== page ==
Saying the wrong thing in a crisis is even worse than saying nothing at all. Here are five core tenets for creating an intelligent communication strategy for any type of crisis.

Eleven years before singing denim jacket Ronan Keating simpered his way into the minds of millions, American country music star Keith Whitley crooned: “You say it best, when you say nothing at all.” Whatever your thoughts on the song – we will withhold judgement – it’s the perfect example of what not to do during a PR crisis. So what should you say?

Here are the five tenets of an intelligent crisis communication strategy.

Figure out your operational adjustments

Must. Get. Content. Out. Instantly. During a PR crisis, lots of companies panic and succumb to reactionary, kneejerk comms. That path is perilous and almost always leads to losing the sense of who you are and what you stand for. So take a deep breath. Drop your shoulders. Stay calm.


Now you have an opportunity. While everyone else panics and creates white noise, you can get your head down and plan. Figure out what you can do to adjust. How can your business, service or product become more agile in response to your crisis? How can your knowledge and expertise serve your community and what does that look like operationally?

By the way, don’t forget to consider future customer sentiment.

Because this will blow over.

Identify your public

Staying quiet during a PR crisis is not an option. It’s a time for leadership, direction and clear communication. Now, one of the secrets of good messaging is retaining a sharp focus on the person receiving your message. So figure out the groups of people who you need to talk to – be it your customers, your suppliers, your staff or your company stakeholders.

And no, you won’t be sending a one-size-fits-all message to everyone.  You need to consider each of your audiences carefully. For example, you may need to alert suppliers about payment expectations or notify customers about delivery delays and closures.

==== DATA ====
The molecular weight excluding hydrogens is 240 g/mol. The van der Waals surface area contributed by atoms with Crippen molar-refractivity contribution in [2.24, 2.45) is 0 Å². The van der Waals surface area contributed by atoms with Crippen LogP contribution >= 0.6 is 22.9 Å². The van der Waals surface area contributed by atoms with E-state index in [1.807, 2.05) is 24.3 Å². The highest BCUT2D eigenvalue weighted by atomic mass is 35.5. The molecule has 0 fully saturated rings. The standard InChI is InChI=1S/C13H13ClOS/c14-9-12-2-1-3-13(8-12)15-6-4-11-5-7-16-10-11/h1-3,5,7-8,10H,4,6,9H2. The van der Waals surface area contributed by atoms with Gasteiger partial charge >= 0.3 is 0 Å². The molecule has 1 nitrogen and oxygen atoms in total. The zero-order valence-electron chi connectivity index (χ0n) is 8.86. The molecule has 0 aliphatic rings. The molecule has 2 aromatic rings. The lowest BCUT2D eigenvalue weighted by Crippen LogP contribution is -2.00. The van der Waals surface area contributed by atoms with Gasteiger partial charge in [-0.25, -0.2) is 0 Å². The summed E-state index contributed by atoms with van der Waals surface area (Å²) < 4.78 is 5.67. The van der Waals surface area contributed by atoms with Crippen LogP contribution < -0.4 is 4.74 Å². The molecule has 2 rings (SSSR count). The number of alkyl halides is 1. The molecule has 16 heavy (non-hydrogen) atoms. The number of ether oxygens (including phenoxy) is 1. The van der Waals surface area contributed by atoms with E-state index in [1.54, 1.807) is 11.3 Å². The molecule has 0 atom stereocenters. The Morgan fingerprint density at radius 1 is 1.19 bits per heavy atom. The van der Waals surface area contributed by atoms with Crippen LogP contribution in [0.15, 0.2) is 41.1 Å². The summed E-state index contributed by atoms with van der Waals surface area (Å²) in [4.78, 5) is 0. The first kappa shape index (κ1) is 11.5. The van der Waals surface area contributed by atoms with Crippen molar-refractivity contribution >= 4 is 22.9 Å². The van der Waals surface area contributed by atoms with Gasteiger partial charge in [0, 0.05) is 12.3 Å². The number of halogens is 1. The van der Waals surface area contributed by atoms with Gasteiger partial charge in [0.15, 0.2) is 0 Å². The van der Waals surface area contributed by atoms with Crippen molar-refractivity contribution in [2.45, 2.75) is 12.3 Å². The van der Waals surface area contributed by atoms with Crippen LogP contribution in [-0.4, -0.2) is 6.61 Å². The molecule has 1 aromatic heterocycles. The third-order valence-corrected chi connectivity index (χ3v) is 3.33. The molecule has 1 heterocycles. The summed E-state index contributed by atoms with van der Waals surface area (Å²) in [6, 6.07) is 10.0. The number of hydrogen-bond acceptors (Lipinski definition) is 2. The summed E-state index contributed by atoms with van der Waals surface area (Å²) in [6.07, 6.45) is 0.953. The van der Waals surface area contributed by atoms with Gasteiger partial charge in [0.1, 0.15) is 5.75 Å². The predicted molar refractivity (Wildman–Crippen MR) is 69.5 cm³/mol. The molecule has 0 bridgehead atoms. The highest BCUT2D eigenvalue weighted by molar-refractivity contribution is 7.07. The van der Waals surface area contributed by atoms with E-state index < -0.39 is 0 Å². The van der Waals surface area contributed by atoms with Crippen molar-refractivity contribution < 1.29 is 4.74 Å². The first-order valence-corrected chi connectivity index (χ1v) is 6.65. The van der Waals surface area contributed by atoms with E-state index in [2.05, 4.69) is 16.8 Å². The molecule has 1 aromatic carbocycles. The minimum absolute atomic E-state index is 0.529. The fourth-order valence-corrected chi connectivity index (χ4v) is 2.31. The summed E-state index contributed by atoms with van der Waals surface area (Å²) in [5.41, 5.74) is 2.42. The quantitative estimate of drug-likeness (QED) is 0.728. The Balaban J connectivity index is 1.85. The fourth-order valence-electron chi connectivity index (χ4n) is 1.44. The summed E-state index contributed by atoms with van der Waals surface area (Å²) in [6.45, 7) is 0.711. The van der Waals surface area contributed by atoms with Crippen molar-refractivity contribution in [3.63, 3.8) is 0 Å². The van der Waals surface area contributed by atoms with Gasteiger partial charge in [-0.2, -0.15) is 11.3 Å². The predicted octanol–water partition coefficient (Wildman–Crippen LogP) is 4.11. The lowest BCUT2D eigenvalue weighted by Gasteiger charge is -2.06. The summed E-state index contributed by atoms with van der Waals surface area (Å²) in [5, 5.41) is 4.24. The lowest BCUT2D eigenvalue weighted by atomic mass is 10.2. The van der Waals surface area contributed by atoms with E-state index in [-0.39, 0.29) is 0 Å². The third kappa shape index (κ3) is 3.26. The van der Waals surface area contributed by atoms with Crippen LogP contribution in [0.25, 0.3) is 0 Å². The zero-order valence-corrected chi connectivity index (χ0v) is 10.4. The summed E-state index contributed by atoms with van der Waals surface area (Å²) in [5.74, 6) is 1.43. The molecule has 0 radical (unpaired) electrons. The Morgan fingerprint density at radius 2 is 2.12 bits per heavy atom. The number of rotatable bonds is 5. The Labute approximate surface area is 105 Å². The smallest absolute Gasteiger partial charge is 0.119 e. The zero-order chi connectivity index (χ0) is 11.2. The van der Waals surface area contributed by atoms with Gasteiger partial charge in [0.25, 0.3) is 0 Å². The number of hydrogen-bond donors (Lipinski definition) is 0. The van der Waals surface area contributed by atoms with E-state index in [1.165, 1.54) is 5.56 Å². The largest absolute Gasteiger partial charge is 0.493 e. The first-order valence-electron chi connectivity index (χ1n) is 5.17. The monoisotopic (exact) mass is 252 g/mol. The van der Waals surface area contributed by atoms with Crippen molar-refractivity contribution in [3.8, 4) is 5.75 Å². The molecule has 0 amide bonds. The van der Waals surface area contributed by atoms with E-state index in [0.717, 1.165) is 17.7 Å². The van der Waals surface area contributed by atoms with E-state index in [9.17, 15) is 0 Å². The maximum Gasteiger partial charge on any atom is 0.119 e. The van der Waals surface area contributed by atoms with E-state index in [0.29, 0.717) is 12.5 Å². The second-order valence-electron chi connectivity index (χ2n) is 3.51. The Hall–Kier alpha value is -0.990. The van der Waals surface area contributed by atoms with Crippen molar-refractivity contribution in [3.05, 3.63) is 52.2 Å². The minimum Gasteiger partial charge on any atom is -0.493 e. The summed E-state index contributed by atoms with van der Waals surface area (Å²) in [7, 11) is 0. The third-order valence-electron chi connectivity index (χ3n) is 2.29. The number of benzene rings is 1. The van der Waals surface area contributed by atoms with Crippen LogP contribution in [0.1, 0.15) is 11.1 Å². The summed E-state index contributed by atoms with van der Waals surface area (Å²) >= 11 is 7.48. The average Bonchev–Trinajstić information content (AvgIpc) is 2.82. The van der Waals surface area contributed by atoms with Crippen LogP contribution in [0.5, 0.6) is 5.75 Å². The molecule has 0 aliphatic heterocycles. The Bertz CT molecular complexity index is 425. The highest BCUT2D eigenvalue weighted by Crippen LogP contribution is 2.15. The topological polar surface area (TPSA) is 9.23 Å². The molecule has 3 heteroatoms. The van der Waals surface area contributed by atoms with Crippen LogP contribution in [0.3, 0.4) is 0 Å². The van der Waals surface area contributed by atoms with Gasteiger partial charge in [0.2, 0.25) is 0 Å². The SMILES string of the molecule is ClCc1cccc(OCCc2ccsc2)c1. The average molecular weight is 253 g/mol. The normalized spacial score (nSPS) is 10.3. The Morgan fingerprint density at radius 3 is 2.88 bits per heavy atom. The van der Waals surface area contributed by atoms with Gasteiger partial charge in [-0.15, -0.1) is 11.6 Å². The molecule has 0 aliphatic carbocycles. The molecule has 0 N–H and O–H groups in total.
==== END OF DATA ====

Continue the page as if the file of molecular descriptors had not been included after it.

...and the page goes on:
Create a clear and meaningful message for each audience

For each of the audiences you have identified, create a message that is accurate, transparent and – if possible – positive. Keep in mind that things can change at breakneck speed during a crisis. You may have to recraft your message and reach out to your audiences on a weekly or even daily basis. With things in flux, you need to flex. Just remember: never panic and always consider your operational position carefully.

Don’t sensationalise

To expand: during a crisis people need clarity and trustworthy information. Sensationalism adds to the sense of anxiety. Don’t feed the hype machine. Don’t share your speculations on possible outcomes. Don’t wade into the media debate unless it’s your area of expertise. Be considered. Be diplomatic. Be the company that sticks to the facts. The clarity and accuracy of your message is crucial.

Use the right channels

Make full use of your available communication channels. Go where your audience is. And select the most appropriate channels for each message and each audience. Remember that communication is a two-way thing. You need to be receptive to queries from your audiences – again, be they customers, suppliers or a separate group. If you don’t have the resource to field queries across all channels, shut some down and direct all queries to one or two places. Your audience will appreciate the honesty. And they will appreciate knowing that you are taking steps to make sure their voices are heard.

Talk to a professional PR agency

Crisis communication is something that many businesses fear. That’s fair enough. There’s often little time for thought. And the consequences of saying the wrong thing can be significant. But in the right circumstances there’s an opportunity to enhance your brand reputation too. That’s why it’s smart to consider using a professional PR agency to assist with your crisis communications strategy.

If comms matter to you, forget Ronan. Talk to us.

Pick up the phone and let’s discuss how we could work together.

Here’s our contact page. Or find out more about what we do.